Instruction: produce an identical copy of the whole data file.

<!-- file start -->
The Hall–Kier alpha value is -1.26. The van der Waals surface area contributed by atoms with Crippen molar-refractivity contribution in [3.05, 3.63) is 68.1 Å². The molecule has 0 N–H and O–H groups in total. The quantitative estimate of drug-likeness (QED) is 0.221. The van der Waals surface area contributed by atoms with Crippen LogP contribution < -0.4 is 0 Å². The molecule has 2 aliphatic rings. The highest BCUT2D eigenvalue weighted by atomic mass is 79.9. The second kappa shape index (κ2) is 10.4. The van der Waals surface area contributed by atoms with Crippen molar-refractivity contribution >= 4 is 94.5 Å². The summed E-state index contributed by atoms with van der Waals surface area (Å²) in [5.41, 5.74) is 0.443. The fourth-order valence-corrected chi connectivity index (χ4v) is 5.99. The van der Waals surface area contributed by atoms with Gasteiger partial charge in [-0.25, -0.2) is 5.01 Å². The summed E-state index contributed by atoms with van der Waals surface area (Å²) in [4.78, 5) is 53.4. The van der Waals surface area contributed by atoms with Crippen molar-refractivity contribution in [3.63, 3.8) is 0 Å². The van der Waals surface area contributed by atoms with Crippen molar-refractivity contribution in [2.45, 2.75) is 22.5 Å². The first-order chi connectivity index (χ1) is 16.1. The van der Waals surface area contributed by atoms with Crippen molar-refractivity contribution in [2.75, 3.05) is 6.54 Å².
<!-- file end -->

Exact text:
The Hall–Kier alpha value is -1.26. The van der Waals surface area contributed by atoms with Crippen molar-refractivity contribution in [3.05, 3.63) is 68.1 Å². The molecule has 0 N–H and O–H groups in total. The quantitative estimate of drug-likeness (QED) is 0.221. The van der Waals surface area contributed by atoms with Crippen LogP contribution < -0.4 is 0 Å². The molecule has 2 aliphatic rings. The highest BCUT2D eigenvalue weighted by atomic mass is 79.9. The second kappa shape index (κ2) is 10.4. The van der Waals surface area contributed by atoms with Crippen molar-refractivity contribution >= 4 is 94.5 Å². The summed E-state index contributed by atoms with van der Waals surface area (Å²) in [5.41, 5.74) is 0.443. The fourth-order valence-corrected chi connectivity index (χ4v) is 5.99. The van der Waals surface area contributed by atoms with Gasteiger partial charge in [-0.25, -0.2) is 5.01 Å². The summed E-state index contributed by atoms with van der Waals surface area (Å²) in [4.78, 5) is 53.4. The van der Waals surface area contributed by atoms with Crippen molar-refractivity contribution in [3.63, 3.8) is 0 Å². The van der Waals surface area contributed by atoms with Crippen molar-refractivity contribution in [2.45, 2.75) is 22.5 Å². The first-order chi connectivity index (χ1) is 16.1. The van der Waals surface area contributed by atoms with Crippen molar-refractivity contribution in [2.75, 3.05) is 6.54 Å².